Understanding the Benefits from Green Areas in Rome: The Role of Evergreen and Deciduous Species in Carbon Dioxide Sequestration Capability
American Journal of Plant Sciences
Urban areas are a major source of anthropogenic carbon dioxide (CO 2 ) emissions because of road traffic and local heating with natural gas, oil or coal. Rome is among the largest European cities (129,000 ha) with a large volume of green areas (69.6% of the total Municipality area). The CO 2 sequestration (CS) capability for the greenery extending for about 300 km 2 inside the area delimited by the Great Ring Road (GRA) in Rome was calculated combining satellite data with CS data measured in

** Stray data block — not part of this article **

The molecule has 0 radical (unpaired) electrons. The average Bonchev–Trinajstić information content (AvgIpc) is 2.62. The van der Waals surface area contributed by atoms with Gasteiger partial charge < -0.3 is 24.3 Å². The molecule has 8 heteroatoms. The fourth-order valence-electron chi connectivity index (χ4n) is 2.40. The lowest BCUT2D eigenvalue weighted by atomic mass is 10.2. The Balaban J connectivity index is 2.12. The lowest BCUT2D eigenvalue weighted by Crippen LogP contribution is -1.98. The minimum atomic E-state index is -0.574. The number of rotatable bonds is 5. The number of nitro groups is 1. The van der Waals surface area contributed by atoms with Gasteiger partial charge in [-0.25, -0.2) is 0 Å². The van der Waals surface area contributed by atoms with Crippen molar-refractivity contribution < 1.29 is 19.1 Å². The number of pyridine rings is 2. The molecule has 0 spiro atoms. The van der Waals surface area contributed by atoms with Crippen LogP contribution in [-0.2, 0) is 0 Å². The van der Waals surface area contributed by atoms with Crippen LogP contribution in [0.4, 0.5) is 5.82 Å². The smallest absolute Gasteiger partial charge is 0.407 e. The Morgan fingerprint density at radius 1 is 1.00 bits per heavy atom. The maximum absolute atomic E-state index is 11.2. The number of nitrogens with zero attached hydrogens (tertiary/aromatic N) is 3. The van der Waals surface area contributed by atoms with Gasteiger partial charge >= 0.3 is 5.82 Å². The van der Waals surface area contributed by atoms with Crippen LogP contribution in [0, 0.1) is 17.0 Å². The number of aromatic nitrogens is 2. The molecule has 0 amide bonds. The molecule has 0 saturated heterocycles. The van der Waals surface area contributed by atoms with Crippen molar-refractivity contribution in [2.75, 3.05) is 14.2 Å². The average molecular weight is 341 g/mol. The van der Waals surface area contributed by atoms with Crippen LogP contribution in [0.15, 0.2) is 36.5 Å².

... data measured in the field. Data from Sentinel-2 were collected and the Normalized Difference Vegetation Index (NDVI) was computed on a pixel-base. Three plant classes homogeneous in terms of annual NDVI profile were identified: deciduous trees (DT), evergreen trees (ET) and meadows (M) covering an area of 14,142.027 ha within the GRA, of which M had the highest percentage (48%), followed by DT (27%) and ET (25%). CS ranged from 428,241,492.9 Tons CO 2 year −1 (ET) to 263,072,460.6 Tons CO 2 year −1 (M). The total CS of the greenery inside the GRA was 1049,490,355.4 Tons CO 2 year −1 resulting in an annual economic value of $772,424,901.6/ha. The CO 2 sequestration capability of the considered plant classes could be incorporated into the national greenhouse gas emission budget to calculate the contribution of CO 2 sequestration to the economy of Rome.